13  A class can have references to objects of other classes.  This is called composition and is sometimes referred to as a has-a relationship.  Example: An AlarmClock object needs to know the current time and when it is supposed to sound its alarm  It’s reasonable to include two references to Time objects in an AlarmClock object. © Copyright by Pearson Education, Inc. All Rights Reserved.

14  Every class in Java has a set of default methods one of which is the finalize method.  Every object uses system resources, such as memory.  Need a disciplined way to give resources back to the system when they’re no longer needed; otherwise, “resource leaks” might occur.  The JVM performs automatic garbage collection to reclaim the memory occupied by objects that are no longer used.  When there are no more references to an object, the object is eligible to be collected.  This typically occurs when the JVM executes its garbage collector. © Copyright by Pearson Education, Inc. All Rights Reserved.

15  Memory leaks that are common in other languages like C and C++ are less likely in Java, but some can still happen in subtle ways.  Memory is not automatically reclaimed in those languages  Other types of resource leaks can occur.  An application may open a file on disk to modify its contents.  If it does not close the file, the application must terminate before any other application can use it. © Copyright by Pearson Education, Inc. All Rights Reserved.

16  The finalize method is called by the garbage collector to perform termination housekeeping on an object just before the garbage collector reclaims the object’s memory.  Method finalize does not take parameters and has return type void.  A problem with method finalize is that the garbage collector is not guaranteed to execute at a specified time.  The garbage collector may never execute before a program terminates.  Thus, it’s unclear if, or when, method finalize will be called.  For this reason, most programmers should avoid method finalize. © Copyright by Pearson Education, Inc. All Rights Reserved.

17  In certain cases, only one copy of a particular variable should be shared by all objects of a class.  A static field is used in such cases.  Also called a class variable.  A static variable represents classwide information — all objects of the class share the same piece of data.  The declaration of a static variable begins with the keyword static. © Copyright by Pearson Education, Inc. All Rights Reserved.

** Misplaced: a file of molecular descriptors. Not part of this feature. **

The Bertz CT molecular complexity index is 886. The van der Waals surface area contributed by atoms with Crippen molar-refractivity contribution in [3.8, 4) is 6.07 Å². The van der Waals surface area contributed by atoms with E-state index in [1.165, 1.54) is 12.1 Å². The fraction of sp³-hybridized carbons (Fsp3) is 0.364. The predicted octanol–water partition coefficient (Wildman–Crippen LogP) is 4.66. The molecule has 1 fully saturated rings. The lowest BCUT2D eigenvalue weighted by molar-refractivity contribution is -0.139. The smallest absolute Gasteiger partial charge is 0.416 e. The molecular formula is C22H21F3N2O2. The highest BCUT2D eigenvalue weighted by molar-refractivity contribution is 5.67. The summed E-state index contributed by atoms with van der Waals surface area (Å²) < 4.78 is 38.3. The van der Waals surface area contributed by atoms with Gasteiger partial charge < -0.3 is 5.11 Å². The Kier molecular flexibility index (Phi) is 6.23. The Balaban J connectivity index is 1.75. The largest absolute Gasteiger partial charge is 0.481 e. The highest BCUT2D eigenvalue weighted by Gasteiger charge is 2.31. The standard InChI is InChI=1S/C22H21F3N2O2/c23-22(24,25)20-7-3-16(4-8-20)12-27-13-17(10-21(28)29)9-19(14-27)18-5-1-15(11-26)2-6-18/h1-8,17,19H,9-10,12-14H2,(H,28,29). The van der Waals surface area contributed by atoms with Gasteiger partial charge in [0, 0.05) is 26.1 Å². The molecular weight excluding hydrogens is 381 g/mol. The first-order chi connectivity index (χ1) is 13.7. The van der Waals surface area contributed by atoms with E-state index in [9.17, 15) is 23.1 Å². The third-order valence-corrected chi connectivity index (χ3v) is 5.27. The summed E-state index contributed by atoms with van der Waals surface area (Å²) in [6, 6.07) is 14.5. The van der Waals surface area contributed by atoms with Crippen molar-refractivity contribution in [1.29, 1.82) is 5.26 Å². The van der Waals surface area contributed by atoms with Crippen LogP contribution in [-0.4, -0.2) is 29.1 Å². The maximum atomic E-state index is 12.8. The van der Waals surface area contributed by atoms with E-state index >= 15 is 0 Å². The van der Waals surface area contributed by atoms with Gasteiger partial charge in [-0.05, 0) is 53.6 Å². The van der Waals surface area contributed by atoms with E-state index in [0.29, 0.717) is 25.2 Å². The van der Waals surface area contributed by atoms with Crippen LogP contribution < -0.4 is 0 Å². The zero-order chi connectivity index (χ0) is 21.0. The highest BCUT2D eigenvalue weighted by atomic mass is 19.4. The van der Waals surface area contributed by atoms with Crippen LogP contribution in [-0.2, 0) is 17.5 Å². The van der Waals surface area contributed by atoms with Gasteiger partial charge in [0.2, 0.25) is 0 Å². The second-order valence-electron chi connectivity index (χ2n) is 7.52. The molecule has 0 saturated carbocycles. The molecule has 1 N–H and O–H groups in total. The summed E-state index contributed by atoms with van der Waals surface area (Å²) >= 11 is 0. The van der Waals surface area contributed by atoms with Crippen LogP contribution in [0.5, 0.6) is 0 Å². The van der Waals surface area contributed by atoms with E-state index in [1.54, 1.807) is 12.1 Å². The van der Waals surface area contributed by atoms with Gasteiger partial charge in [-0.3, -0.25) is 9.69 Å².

18  Static variables have class scope.  public static class members can be accessed through a reference to any object of the class, or by using the class name and a dot (. ), as in Math.random().  private static class members can be accessed only through methods of the class.  static class members are available as soon as the class is loaded into memory.  To access a public static member when no objects of the class exist, use the class name and a dot (. ) followed by the static member (e.g. Math.PI )  To access a private static member when no objects of the class exist, provide a public static get method. © Copyright by Pearson Education, Inc. All Rights Reserved.

19  A static method cannot access non- static class members, because a static method can be called even when no objects of the class have been instantiated.  If a static variable is not initialized, the compiler assigns it a default value. © Copyright by Pearson Education, Inc. All Rights Reserved.

20

21

22 Accessing static Class Members

23

24  The principle of least privilege is fundamental to good software engineering.  Code should be granted only the amount of privilege and access that it needs to accomplish its designated task, but no more.  Makes your programs more robust by preventing code from accidentally (or maliciously) modifying variable values and calling methods that should not be accessible.  Keyword final specifies that a variable is not modifiable (i.e., it’s a constant).  e.g. private final int INCREMENT; © Copyright by Pearson Education, Inc. All Rights Reserved.